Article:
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Investigation Method:
Archaic Classical Geometric Protogeometric


Location: It is situated on a small hill known as Tepekule in the Bayrakli Quarter, approximately 4 km from the provincial center of Izmir. The ancient city of Smyrna was founded on a small island of 22 acres to the northeast of the Gulf of Izmir.
Geography and Environment: The Bornova Plain was formed by the alluvial deposits carried by the Meles River and the floods from the Mount Sipylus, resulting in a peninsula with a small hill. The mound now so called Tepekule has been occupied by the vineyards of the Tekel Administration. The mound of Bayrakli lies on the promontory of the Mount Yamanlar. The length of the promontory in north-south direction is 365 m with a width of 250 m.
Research and Excavation: The initial systematic excavations were conducted at Bayrakli Höyük under the direction of J.M. Cook and E. Akurgal between 1948-51 as a colloborative excavation under the auspieces of the British Institute of Archaeology at Athens and University of Ankara. Second phase of the excavations at Symrna was conducted by E. Akurgal between 1966-1992. During the excavations E. Akurgal unearthed layers that date to the Geometric, Archaic and Classical Periods and claimed that Smyrna had been a center of trade as early as the 7th century BCE and remained so for at least 300 years [Akurgal: 2]. Thirds phase of the excavations took place between 1993-2012 again under the directory of E. Akurgal. After an interlude of 2 years, C. Tanriver took over the excavation team and today excavations are going on under his directory.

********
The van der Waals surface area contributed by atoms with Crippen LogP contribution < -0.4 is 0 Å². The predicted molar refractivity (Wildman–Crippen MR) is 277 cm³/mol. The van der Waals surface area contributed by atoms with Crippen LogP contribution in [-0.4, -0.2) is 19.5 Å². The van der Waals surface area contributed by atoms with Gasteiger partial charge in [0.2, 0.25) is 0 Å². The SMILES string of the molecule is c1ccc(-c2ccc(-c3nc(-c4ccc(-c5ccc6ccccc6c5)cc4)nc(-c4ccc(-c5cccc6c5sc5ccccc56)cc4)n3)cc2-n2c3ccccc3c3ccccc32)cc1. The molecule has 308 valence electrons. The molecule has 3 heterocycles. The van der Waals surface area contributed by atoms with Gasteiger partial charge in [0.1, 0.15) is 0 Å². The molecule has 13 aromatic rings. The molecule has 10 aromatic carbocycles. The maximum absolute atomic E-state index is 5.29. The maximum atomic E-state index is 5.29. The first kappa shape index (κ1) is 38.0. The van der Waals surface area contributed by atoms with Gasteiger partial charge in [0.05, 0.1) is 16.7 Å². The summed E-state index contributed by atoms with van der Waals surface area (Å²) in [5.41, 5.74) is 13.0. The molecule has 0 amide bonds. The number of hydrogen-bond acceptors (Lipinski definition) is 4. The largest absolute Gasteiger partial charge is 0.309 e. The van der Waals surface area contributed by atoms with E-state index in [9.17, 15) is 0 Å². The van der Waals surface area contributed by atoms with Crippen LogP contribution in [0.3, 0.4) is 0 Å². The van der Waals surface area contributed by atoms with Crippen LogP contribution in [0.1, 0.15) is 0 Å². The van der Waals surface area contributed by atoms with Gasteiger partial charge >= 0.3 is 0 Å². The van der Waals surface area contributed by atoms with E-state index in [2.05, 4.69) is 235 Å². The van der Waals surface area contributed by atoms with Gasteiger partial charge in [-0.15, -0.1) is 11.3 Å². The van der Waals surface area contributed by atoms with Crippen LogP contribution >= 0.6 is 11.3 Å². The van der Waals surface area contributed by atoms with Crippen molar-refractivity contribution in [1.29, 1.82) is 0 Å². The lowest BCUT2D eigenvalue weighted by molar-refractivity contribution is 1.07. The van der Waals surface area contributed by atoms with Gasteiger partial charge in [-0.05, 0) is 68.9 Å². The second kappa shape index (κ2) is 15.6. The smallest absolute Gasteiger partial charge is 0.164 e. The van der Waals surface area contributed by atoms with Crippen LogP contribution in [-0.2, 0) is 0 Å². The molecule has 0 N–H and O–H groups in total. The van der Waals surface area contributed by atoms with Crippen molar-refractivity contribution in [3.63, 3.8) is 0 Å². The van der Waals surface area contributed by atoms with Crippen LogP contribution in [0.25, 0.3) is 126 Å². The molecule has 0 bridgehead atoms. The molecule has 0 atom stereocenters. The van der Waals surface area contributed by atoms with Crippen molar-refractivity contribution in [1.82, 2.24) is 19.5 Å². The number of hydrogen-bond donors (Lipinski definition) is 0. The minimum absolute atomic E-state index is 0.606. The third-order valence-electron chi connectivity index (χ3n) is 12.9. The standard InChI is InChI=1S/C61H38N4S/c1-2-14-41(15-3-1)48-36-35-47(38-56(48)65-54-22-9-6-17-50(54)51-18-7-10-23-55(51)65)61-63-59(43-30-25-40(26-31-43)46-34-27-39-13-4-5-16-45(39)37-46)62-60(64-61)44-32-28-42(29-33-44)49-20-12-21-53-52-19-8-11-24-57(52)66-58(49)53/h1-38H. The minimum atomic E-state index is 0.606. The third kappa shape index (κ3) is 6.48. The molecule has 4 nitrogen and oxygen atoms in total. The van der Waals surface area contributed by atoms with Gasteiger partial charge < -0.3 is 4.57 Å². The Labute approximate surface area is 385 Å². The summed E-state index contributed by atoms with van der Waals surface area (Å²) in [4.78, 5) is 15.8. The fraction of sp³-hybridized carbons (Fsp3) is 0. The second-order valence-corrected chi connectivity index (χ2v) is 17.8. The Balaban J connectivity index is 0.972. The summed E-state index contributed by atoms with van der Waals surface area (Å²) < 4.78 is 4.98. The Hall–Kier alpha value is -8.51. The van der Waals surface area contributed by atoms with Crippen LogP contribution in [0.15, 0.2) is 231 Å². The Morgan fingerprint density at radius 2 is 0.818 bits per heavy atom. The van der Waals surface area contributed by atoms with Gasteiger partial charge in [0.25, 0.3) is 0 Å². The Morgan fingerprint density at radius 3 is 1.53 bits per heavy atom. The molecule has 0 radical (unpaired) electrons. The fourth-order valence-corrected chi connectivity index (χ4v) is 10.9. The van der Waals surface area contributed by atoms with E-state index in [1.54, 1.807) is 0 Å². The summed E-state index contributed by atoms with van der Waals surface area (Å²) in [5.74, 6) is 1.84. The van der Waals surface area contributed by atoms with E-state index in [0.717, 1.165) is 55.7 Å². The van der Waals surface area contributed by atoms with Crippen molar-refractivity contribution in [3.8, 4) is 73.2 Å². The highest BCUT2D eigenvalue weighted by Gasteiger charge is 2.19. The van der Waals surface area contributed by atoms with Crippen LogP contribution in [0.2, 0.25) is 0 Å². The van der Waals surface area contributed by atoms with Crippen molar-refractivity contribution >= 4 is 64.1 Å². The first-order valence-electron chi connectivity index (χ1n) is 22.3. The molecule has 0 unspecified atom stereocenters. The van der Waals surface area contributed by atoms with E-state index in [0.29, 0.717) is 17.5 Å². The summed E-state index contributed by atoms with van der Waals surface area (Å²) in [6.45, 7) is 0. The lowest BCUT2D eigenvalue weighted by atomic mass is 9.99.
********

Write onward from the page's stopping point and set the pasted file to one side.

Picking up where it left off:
Stratigraphy: A stratification ranging from the Protogeometric Period to the 4th century BC is observed at Bayrakli Mound during the 1st Millennium BC. Although there are some variations in the stratification levels between the trenches, they are mainly similar to each other. Based on this, the Protogeometric sherds were reached at trench C5 at a depth of 7.9 m while at a depth of 6.6 to 7.7 m in trench H. But Protogeometric sherds at Bayrakli were found between 6.6 and 7.7 m in a level exceeding a depth of 1 m [Akurgal 1997:19]. The level that represents Bayrakli's Geometric Period is between 7.9 and 9 m depths. The level between 7.9 and 8.2 m depths was identified as the Early Geometric Period while the second level at 8.5 m depth was identified as the Middle Geometric and the level between 8.5 and 8.9/9 m as the Late Geometric Period. Subgeometric and Orientalizing sherds were unearthed at trench H at a depth of 9 to 9.5 m and in the floors of rooms XXXI-XXXV and XXXIX outside the trench H at a depth of 9.7 to 9.8 m. The Archaic level is represented between 9.9 and 10.2 m. A 6th century pavement was uncovered in room XXII at a depth of 10.2-10.3 m, overlaid by another pavement immediately above it which must have been used during the 5th century BC at a depth of 10.5-10.6 m. Also, a 4th century BC level was uncovered in trench H at a depth of 12.2-12.4 m [Akurgal 1997:17-51].